Column: ESPN Lacked All-In Approach With NBA-China Story
How do you feel about LeBron's comments on Daryl Morey's tweet? pic.twitter.com/nd4BXQIwWz— HIGH NOON (@HIGHNOONonESPN) October 15, 2019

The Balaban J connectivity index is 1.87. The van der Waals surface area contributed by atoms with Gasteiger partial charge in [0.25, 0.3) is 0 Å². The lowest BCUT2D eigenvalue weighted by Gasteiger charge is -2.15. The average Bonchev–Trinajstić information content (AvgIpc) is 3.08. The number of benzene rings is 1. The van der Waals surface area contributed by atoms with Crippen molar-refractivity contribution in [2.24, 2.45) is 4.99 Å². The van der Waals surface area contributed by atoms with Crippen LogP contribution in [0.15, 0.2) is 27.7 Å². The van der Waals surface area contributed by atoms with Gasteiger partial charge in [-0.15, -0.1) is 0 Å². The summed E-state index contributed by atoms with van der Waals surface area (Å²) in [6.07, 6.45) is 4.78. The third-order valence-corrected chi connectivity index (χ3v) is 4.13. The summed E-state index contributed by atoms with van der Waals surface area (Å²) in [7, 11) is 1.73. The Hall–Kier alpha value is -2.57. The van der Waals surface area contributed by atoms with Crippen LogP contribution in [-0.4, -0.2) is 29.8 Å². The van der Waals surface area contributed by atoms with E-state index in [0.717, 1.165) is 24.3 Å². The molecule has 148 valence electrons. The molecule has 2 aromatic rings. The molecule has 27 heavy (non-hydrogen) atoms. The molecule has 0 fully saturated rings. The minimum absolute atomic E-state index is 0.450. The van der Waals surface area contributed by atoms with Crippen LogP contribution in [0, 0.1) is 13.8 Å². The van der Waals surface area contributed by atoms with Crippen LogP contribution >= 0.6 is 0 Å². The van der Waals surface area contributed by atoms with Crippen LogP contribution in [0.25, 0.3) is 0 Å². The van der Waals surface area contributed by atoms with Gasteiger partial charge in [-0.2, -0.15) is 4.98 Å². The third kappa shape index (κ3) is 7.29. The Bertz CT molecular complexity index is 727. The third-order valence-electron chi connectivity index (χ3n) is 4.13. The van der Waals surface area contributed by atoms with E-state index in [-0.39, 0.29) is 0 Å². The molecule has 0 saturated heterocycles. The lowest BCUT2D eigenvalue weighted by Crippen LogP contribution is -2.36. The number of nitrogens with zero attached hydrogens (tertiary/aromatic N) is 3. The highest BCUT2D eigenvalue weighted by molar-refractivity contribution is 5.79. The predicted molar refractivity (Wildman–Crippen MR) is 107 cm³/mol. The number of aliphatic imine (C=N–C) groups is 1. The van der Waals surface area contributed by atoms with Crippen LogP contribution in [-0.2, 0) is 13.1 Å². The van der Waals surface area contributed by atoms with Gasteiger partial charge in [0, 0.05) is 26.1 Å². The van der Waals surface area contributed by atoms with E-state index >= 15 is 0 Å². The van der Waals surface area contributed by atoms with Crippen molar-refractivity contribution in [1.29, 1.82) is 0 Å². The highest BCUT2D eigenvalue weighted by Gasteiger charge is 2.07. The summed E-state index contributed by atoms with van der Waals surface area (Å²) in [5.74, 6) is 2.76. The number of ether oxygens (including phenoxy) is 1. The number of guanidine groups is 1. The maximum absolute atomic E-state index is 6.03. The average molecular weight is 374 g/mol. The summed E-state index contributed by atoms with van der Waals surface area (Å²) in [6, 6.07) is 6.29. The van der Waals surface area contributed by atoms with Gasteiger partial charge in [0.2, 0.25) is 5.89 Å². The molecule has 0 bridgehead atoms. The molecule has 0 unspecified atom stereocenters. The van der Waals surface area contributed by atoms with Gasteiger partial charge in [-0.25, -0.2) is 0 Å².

ESPN's coverage of the NBA-China controversy "has been more confusing than authoritative" as the company adheres to the "apolitical nature" stressed by President Jimmy Pitaro, according to Ben Strauss of the WASHINGTON POST. There have been "no detailed reports about how front offices were dealing with the fallout or extended analyses of how the NBA's business might be affected, no primers on how the league arrived at this crucial point." There also have not been "think pieces on the league's handling of China through the lens of its past progressive social justice stances." While ESPN analysts and guests "talked about some of these issues on the network's airwaves, its reporting notably did little to move the story forward, a departure from its usual NBA coverage." The net "featured a number of stories on the topic" online, but many of them were "without bylines and attributed to ESPN's news service, or simply 'ESPN.'" Additionally, ESPN's Zach Lowe "attempted to host an expert from the Council on Foreign Relations on his podcast, only to be told he couldn't." Strauss notes ESPN "didn't ignore the story," as it was discussed on ESPN shows like "First Take," "High Noon" and Will Cain's afternoon radio show. However, what was "less prominent was analysis on the context of the Hong-Kong-China dispute." One place to "address the larger issues of Hong Kong could have been on 'Outside the Lines,' the network's flagship news show." Host Jeremy Schaap said that he "attempted to have a China expert on the show last Tuesday," and while ESPN supported the effort, none of the guests "were able to appear because of logistics" (WASHINGTON POST, 10/16).